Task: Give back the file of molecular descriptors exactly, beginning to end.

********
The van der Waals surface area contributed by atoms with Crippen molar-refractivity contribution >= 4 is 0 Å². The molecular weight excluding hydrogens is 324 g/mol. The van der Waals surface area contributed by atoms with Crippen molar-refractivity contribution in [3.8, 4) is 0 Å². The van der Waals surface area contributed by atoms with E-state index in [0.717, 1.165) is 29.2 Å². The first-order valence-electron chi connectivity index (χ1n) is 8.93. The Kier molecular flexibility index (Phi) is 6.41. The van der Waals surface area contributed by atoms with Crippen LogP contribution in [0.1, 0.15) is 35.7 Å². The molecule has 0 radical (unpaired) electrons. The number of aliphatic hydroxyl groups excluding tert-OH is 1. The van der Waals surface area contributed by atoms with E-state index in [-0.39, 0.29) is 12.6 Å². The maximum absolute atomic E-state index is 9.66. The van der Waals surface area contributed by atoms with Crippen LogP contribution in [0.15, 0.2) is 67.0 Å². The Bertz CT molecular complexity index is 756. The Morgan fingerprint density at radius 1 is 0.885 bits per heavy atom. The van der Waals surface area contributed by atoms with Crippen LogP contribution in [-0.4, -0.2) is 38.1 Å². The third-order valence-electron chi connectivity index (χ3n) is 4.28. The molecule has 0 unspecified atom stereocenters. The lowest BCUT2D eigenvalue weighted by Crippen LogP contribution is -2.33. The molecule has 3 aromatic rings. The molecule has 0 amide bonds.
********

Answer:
The van der Waals surface area contributed by atoms with Crippen molar-refractivity contribution >= 4 is 0 Å². The molecular weight excluding hydrogens is 324 g/mol. The van der Waals surface area contributed by atoms with Crippen molar-refractivity contribution in [3.8, 4) is 0 Å². The van der Waals surface area contributed by atoms with E-state index in [0.717, 1.165) is 29.2 Å². The first-order valence-electron chi connectivity index (χ1n) is 8.93. The Kier molecular flexibility index (Phi) is 6.41. The van der Waals surface area contributed by atoms with Crippen LogP contribution in [0.1, 0.15) is 35.7 Å². The molecule has 0 radical (unpaired) electrons. The number of aliphatic hydroxyl groups excluding tert-OH is 1. The van der Waals surface area contributed by atoms with E-state index in [-0.39, 0.29) is 12.6 Å². The maximum absolute atomic E-state index is 9.66. The van der Waals surface area contributed by atoms with Crippen LogP contribution in [0.15, 0.2) is 67.0 Å². The Bertz CT molecular complexity index is 756. The Morgan fingerprint density at radius 1 is 0.885 bits per heavy atom. The van der Waals surface area contributed by atoms with Crippen LogP contribution in [-0.4, -0.2) is 38.1 Å². The third-order valence-electron chi connectivity index (χ3n) is 4.28. The molecule has 0 unspecified atom stereocenters. The lowest BCUT2D eigenvalue weighted by Crippen LogP contribution is -2.33. The molecule has 3 aromatic rings. The molecule has 0 amide bonds.